Whether the trend
becomes more widespread is certainly open
to debate and will undoubtedly be strongly
affected by the performance of the job
markets in the quarters to come.
The diminution in price pressures to
some extent tracks the general weakness in
the housing arena. Specifically, the owners’
equivalent rent component, which comprises
24.4% of the overall Consumer Price Index,
has gradually lost momentum throughout
2009. In the three months ending March,
rents rose at a 2.5% annual rate. Over the
April-June period, this component increased
just 1.4% while in the three months that
ended in September, prices contracted at a -
0.4% annualized rate.
The drop in this
expense is a partial response by builders and
landlords to the relatively high level of
unoccupied
properties
throughout
the
c
o
u
n
t
r
y
.
W
i
t
h
m
o
r
e
t
h
a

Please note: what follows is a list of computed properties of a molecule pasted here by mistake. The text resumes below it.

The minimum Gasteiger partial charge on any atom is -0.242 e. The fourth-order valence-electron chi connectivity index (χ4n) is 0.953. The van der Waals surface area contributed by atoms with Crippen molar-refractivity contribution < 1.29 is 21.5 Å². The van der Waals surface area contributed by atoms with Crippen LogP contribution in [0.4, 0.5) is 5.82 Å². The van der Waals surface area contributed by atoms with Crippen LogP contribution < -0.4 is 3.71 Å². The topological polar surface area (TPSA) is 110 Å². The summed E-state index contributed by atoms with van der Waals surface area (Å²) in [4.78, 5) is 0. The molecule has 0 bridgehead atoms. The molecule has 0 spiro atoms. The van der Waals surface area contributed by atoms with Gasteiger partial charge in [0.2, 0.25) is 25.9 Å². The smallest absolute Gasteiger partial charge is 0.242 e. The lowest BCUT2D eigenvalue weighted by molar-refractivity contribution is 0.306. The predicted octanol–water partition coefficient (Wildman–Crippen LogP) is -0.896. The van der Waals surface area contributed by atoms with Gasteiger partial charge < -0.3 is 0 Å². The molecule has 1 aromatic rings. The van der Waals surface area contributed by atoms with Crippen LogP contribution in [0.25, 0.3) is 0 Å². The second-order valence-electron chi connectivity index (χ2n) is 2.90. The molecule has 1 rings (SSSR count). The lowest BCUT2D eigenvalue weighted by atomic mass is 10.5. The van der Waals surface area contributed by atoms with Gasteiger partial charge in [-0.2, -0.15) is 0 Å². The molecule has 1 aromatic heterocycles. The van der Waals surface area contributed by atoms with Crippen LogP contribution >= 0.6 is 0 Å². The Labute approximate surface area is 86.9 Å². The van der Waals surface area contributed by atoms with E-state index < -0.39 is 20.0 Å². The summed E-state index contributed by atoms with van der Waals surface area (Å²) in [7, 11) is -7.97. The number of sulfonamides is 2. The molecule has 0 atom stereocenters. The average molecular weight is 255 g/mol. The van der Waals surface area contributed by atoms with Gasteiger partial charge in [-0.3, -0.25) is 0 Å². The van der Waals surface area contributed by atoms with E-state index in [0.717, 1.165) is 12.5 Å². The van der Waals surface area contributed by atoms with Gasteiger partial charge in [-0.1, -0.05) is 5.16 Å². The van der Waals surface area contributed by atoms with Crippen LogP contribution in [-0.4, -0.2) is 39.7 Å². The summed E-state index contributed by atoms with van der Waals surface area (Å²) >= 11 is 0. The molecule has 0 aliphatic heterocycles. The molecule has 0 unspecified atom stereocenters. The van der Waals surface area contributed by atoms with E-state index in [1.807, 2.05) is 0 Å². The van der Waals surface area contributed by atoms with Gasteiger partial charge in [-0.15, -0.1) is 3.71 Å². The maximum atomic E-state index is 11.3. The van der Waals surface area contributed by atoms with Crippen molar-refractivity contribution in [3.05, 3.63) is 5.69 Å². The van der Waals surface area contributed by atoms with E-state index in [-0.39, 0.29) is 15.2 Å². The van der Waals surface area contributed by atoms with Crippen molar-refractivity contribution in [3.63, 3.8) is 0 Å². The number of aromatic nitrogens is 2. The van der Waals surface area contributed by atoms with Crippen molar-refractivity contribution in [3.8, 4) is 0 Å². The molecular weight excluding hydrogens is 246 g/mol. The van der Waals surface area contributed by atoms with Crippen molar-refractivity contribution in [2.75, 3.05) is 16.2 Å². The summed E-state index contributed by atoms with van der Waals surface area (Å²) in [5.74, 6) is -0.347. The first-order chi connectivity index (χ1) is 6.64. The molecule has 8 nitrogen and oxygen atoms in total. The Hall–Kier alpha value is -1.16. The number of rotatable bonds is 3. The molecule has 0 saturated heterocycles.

n
1
7
.
0
%
o
f
t
h
e
workforce unemployed or underemployed,
the demand for shelter has retreated thus
requiring
a
more
competitive
pricing
environment for rents and other housing
related costs. Until a definitive turnaround in
the job markets does develop, this heavily
weighted component of the Consumer Price
Index could continue to act as a drag on
overall inflation.
Accelerated price discounting has been
prevalent in other sectors as well this year,
including information technology, recreation
and motor vehicle equipment.
In the
technology segment, for example, prices
were dropping at a -1.4% annual rate over
the opening three months of 2009, but were
tumbling by more than 10.0% in the quarter
that ended in September.
Similarly, audio
and video services (recreation) were declining
at a -4.2% annual rate in the third quarter,
after being up 1.1% during the three months
ending June.
Despite a bounce back in
automotive purchases during the summer
months, prices on parts and equipment
declined at a -2.5% annual rate, in dramatic
contrast to the 4.3% increase registered
during the first quarter.
Another surprising drag on the total
cost-of-living so far in 2009 has been a
persistent decline in food prices. According
to the Department of Labor, the food and
beverage category of the Consumer Price